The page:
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Appendix A: Market Research

Dominant Design Examples

Four examples of the emergence of dominant design will be described. In each case, once the dominant design is decided, product sales growth rates accelerated and prices declined.

Case 1. Dominant design decided by technology competition: local area networks vs. Data PBXs

Between the years 1982-1986, existing data communication companies responded to first, the terminal interconnection, then, computer interconnection buying demand with Data PBXs. Startups emerged to sell and innovate local area networks. By 1986, the competition was over. Local area networks had won.

Data PBX vs. LAN Revenues ($ M)

Product Category 1982 1983 1984 1985 1986 1987 1988 CAGR
Data PBX 45 77 119 143 86 82 80 10.10%
LAN 63 152 326 593 913 1675 2820 88.40%

Source of data: Dataquest

Case 2. Dominant design decided by marketing and sales competition: PC modem vs. dial-up modems

In 1978, Hayes Microcomputer Products introduced a low speed dial-up modem designed for use with a personal computer to be sold through computer retail stores. Even though the opportunity was open to all existing manufacturers, Hayes acted first, establishing its name as a brand name synonymous with personal computer modems. All subsequent entrants had to conform to the modem commands and software innovated by Hayes. By 1986, Hayes had become the fourth largest modem manufacturer with sales of $120 million, and a 43% market share in the fastest growing modem market.

Data Modem vs. PC Modem Revenues ($ M)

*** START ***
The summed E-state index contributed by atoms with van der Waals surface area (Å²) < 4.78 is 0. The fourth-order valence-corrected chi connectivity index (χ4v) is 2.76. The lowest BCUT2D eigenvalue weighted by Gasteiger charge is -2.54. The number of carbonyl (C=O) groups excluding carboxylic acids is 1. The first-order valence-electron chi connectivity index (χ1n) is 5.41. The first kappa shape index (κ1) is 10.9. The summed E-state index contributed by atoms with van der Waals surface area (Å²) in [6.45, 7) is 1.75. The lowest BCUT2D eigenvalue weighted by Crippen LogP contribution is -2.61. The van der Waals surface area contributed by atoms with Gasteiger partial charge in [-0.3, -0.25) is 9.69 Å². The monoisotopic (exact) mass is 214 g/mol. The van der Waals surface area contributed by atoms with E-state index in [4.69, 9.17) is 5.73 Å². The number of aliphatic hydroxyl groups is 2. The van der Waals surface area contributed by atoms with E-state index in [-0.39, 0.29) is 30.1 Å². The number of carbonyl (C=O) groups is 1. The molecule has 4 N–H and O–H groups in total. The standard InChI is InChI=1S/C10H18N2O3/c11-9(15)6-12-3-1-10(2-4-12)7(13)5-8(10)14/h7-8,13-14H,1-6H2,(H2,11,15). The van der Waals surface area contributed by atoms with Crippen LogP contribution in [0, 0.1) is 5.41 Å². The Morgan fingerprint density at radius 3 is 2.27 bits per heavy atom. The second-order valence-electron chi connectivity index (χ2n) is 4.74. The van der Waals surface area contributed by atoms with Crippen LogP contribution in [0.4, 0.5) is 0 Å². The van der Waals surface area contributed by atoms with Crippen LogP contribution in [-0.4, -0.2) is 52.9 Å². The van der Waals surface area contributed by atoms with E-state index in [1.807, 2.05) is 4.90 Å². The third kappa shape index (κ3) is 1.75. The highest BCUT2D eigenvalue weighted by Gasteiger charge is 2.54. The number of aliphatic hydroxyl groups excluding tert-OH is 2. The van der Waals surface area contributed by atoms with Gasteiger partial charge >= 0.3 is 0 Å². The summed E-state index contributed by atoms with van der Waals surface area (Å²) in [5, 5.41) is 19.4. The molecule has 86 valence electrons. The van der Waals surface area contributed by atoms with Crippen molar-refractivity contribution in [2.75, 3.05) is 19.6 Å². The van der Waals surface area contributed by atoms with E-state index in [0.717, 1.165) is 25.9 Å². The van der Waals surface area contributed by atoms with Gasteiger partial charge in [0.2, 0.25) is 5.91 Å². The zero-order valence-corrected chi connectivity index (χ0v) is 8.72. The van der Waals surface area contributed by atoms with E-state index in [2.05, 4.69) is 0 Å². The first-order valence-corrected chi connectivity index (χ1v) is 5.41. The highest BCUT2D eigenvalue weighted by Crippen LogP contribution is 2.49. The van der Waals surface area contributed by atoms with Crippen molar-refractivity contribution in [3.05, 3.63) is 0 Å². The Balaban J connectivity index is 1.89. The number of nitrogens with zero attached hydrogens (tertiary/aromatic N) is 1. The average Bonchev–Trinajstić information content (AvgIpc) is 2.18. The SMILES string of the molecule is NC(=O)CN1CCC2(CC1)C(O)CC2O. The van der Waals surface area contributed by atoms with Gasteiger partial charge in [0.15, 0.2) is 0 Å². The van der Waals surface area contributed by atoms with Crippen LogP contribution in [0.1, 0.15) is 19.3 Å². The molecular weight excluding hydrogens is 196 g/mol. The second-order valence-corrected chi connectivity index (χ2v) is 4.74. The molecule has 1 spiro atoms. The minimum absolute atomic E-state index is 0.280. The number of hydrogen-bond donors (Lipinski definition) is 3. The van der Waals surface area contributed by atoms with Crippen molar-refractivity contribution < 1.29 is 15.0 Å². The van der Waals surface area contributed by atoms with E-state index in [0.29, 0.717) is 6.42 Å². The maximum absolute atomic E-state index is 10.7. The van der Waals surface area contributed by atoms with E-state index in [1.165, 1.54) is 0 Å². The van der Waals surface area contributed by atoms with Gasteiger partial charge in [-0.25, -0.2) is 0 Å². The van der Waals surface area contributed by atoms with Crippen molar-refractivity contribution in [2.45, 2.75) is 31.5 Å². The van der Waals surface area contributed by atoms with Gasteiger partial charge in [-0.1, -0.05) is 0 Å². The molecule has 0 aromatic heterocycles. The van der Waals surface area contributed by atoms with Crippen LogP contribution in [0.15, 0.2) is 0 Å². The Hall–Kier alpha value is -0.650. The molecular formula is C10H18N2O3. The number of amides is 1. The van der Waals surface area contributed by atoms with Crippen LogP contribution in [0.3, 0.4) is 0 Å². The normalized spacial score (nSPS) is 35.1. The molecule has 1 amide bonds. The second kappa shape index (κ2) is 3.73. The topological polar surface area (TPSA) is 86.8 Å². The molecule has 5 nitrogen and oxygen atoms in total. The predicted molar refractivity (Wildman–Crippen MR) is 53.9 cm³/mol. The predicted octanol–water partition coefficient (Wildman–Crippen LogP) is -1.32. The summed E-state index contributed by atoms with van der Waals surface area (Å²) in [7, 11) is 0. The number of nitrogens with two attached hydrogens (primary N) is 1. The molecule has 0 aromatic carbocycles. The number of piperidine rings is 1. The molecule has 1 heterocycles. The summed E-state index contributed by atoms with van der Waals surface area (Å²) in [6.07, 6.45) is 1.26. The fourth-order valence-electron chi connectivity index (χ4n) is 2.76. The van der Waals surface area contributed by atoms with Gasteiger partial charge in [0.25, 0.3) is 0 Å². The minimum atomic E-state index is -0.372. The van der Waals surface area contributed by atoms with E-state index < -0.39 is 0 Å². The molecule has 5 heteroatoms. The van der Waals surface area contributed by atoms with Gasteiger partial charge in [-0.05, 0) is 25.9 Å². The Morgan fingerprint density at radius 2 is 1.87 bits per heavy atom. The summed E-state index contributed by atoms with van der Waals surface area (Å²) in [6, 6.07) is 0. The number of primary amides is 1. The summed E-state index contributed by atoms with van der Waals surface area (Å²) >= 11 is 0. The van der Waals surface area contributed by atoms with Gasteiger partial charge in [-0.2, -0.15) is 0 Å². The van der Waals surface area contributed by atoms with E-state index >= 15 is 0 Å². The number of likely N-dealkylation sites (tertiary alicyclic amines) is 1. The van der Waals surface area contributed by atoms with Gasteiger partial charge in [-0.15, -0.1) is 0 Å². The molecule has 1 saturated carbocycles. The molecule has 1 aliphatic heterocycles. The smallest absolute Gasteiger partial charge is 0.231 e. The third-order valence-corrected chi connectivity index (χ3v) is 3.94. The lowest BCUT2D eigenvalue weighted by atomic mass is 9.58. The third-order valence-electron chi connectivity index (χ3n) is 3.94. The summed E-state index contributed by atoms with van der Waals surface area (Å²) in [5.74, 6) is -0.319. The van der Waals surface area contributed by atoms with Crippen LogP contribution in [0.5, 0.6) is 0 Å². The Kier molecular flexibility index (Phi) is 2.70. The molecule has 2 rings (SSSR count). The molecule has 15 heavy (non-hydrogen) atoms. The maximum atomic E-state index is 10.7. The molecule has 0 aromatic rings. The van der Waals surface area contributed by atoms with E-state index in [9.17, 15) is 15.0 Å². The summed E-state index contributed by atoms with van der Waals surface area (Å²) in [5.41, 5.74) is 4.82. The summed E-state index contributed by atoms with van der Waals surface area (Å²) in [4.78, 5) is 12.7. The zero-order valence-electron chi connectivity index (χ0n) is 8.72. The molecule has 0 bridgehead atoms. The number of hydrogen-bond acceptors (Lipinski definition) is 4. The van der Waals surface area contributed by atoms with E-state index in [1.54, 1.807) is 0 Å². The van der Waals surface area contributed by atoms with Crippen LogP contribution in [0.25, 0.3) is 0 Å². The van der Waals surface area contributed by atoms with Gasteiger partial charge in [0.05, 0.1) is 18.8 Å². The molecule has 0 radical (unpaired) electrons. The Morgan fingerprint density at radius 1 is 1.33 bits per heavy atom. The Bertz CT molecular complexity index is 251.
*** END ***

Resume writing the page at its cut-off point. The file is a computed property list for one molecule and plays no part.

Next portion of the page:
Product Category 1982 1983 1984 1985 1986 1987 1988 CAGR
Data Modems 675 791 866 934 962 993 873 4.40%
PC Modems 96 127 182 233 281 307 389 26.30%

Source of data: Dataquest

Case 3. Dominant design decided by a standards body: V.32 vs. proprietary modems

After the success of the V.22 and v.22bis CCITT modem standards, existing vendors were motivated to adopt a 9600 baud dial-up modem standard to jointly solve remaining difficult technical problems and to accelerate market acceptance.

Although the CCITT V.32 standard was approved in 1985, it wasn’t until 1987-1988 that competitive v.32 modems entered the market to compete with proprietary modems then capable of communicating at speeds twice that of V.32. By 1990, V.32 was forcing proprietary products out of the market.

V.32 vs. Proprietary Modem Modulation Revenues 1987-1990 ($ M)

Product Category 1987 1988 1989 1990 CAGR
V.32 30 67 110 211 92%
Proprietary 49 65 62 88 22%

Source of data: Dataquest

Case 4. Dominant design decided by vendor selection: token ring by IBM.

From the beginning of the effort to establish first one, and then three, local area networking standards, IBM was a reluctant, yet powerful, participant. When they finally introduced their token ring network in 1986, token ring quickly gained market share.

Local Area Networking Technology Market share and Units Shipped Growth Rates: 1986-1988

LAN Technology 1986 1987 1988 CAGR
Ethernet 59 59.8 59.3 85%
Token Ring 4.5 11.3 15.5 242%
Other 36.5 28.9 25.1 52%
Total 100% 100% 100% 84%

Source of data: Dataquest